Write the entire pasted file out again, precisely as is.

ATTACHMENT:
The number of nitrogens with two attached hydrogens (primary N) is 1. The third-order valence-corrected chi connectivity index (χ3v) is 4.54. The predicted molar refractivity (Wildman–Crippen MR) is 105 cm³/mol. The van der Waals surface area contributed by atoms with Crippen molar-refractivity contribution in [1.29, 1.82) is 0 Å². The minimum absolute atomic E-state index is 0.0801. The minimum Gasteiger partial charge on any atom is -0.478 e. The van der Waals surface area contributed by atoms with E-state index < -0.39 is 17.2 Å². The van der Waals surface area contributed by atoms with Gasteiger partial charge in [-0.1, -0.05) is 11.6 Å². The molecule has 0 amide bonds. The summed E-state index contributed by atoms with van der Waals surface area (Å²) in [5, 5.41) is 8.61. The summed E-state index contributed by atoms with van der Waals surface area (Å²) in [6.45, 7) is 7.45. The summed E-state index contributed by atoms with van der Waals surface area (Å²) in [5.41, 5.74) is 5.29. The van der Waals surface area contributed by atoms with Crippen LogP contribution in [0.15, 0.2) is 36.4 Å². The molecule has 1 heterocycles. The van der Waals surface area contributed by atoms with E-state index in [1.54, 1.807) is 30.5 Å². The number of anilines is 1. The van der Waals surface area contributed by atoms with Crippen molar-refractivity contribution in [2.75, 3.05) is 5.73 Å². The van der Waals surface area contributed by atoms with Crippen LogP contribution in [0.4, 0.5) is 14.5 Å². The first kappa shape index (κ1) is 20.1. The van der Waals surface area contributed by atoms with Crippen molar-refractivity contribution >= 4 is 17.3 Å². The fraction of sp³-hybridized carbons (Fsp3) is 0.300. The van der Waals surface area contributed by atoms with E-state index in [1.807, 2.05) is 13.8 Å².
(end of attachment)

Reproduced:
The number of nitrogens with two attached hydrogens (primary N) is 1. The third-order valence-corrected chi connectivity index (χ3v) is 4.54. The predicted molar refractivity (Wildman–Crippen MR) is 105 cm³/mol. The van der Waals surface area contributed by atoms with Crippen molar-refractivity contribution in [1.29, 1.82) is 0 Å². The minimum absolute atomic E-state index is 0.0801. The minimum Gasteiger partial charge on any atom is -0.478 e. The van der Waals surface area contributed by atoms with E-state index < -0.39 is 17.2 Å². The van der Waals surface area contributed by atoms with Gasteiger partial charge in [-0.1, -0.05) is 11.6 Å². The molecule has 0 amide bonds. The summed E-state index contributed by atoms with van der Waals surface area (Å²) in [5, 5.41) is 8.61. The summed E-state index contributed by atoms with van der Waals surface area (Å²) in [6.45, 7) is 7.45. The summed E-state index contributed by atoms with van der Waals surface area (Å²) in [5.41, 5.74) is 5.29. The van der Waals surface area contributed by atoms with Crippen LogP contribution in [0.15, 0.2) is 36.4 Å². The molecule has 1 heterocycles. The van der Waals surface area contributed by atoms with E-state index in [1.54, 1.807) is 30.5 Å². The number of anilines is 1. The van der Waals surface area contributed by atoms with Crippen molar-refractivity contribution in [2.75, 3.05) is 5.73 Å². The van der Waals surface area contributed by atoms with Crippen LogP contribution in [0.4, 0.5) is 14.5 Å². The first kappa shape index (κ1) is 20.1. The van der Waals surface area contributed by atoms with Crippen molar-refractivity contribution >= 4 is 17.3 Å². The fraction of sp³-hybridized carbons (Fsp3) is 0.300. The van der Waals surface area contributed by atoms with E-state index in [1.807, 2.05) is 13.8 Å².